The dilemma of Christmas

The Girlfriend and I are not planning on having children, ever. Indeed, as you may be able to tell from her internet moniker, we are not married and do not plan to do that unless it becomes necessary for some urgent practical reason. We are very happy with our vaguely non-traditional lifestyle 99.5% of the time, but when the holiday season comes around, it becomes problematic. This is because Christmas is for kids and people who have kids.

Now, to be fair, no one harrasses us about when the grandchildren will come along, etc., but the gap is nonetheless there. It marks everything with ambiguity. When you have kids, it’s obvious why you would keep up with your parents and extended family — but how are we to understand the relationship between parents and childless adult children? Neither of us have some unspeakable trauma in our past that would justify cutting off our parents altogether, so opting out of holiday obligations seems gratuitous and ungenerous. But every year, the question lingers: why are we doing precisely this? Does it make any of us happy? Does it bring us closer? Does it remind us of why our relationship is so valuable?

For me, it’s a no straight across the board. Yet I don’t know what else to do. If I pushed for major changes in the holidy routine, that would mean investing more deeply in the holidays, which I clearly don’t want to do. If I just refused to participate, it would send an excessive and cruel message that I don’t want to send. Is there a way out of this vortex? Do I just have to devote a couple days of my life each year to an empty gesture? (I’m famous for being in favor of empty gestures, of course, but this particular one seems excessively lengthy.)

I realize I complain about this situation in some form or another basically every year. This time around it felt particularly bad because we had such a nice Thanksgiving to ourselves and because Christmas came right in the midst of our preparations for The Girlfriend’s big move to Minneapolis — so we vividly remembered that a better holidy was possible and felt the loss of these couple days particularly acutely. But it’s every year. It fills me with dread every year.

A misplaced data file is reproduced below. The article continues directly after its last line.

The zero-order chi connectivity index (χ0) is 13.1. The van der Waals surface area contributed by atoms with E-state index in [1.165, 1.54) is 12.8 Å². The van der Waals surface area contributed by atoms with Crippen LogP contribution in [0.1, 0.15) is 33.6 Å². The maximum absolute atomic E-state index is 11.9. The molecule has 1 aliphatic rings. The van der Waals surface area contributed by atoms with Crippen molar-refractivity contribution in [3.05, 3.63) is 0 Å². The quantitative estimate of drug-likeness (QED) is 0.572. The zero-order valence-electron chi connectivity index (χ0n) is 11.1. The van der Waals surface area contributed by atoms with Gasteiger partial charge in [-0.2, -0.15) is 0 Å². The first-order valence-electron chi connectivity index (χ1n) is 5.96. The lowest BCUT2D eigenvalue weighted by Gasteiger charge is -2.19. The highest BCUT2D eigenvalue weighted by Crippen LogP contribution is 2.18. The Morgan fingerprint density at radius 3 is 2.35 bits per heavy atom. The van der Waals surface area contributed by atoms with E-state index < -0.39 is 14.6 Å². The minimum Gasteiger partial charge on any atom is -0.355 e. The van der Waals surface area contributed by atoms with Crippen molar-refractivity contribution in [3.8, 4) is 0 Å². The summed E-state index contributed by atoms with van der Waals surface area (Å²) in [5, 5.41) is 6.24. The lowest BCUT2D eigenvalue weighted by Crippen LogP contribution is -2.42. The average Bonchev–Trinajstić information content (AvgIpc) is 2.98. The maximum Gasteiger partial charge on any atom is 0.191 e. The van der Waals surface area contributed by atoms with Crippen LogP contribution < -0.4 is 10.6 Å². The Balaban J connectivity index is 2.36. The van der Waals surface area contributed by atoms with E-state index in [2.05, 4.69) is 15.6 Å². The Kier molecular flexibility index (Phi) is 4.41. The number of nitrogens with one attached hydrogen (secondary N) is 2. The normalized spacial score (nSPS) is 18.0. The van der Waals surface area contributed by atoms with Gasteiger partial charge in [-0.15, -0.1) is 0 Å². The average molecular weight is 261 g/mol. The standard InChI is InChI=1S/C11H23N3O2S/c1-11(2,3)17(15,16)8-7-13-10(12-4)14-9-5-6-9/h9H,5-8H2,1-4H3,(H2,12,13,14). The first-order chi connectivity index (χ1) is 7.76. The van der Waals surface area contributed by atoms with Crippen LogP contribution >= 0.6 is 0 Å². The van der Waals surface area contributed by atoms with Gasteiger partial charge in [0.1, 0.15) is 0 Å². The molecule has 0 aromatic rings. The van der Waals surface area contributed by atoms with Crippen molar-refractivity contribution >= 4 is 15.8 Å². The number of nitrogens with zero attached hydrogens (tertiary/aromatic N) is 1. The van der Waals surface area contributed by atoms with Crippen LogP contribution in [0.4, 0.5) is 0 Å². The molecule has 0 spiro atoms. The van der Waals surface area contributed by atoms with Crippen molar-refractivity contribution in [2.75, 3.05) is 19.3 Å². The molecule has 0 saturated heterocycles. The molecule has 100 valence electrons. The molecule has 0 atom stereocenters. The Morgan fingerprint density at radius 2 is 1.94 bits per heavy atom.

Surely someone has found a better solution. Please share it.

8 Responses to “The dilemma of Christmas”

  1. Hill Says:

    I have a kid and actually like visiting my family, but I hate Christmas and don’t go home for it. The trick is living further away. You’d have a much easier time saying no if going “home” involved a thousand dollars worth of plane tickets and a cross country flight. We now do a “neutral site” gathering within driving distance of us over New Years, splitting an AirBnB house. So far just my mom and best friend from high school come but anyone is welcome. I find this much more enjoyable. After all, we’re the ones for whom traveling is a huge hassle (flight anxiety and a one year old).

  2. Werner Herzog's Bear (@wernherzbear) Says:

    My spouse and I were long-distance for a long time (four years), so back then Christmas was a way for us to be together. During the time we were living together before we had kids we used the holiday to have some quiet time together and enjoy each other’s company. I now live 1500 miles from my family, and her parents are local, so we were/are lucky in that it’s too hard for us to go back to my hometown (especially with the kids), and we see her family all the time, so the celebration obligations low key. Now that we have children, things have changed, but I miss having that time for us to be together with few obligations. Recently my parents found themselves alone on Christmas (my sisters couldn’t come to see them either), and they later commented on how much they enjoyed it. I say go with the low-key style if it makes you happy, I certainly miss it. We’ve made the decision that it makes much more sense to travel to Nebraska to see my family when the weather is actually nice and my daughters can actually enjoy doing things outside.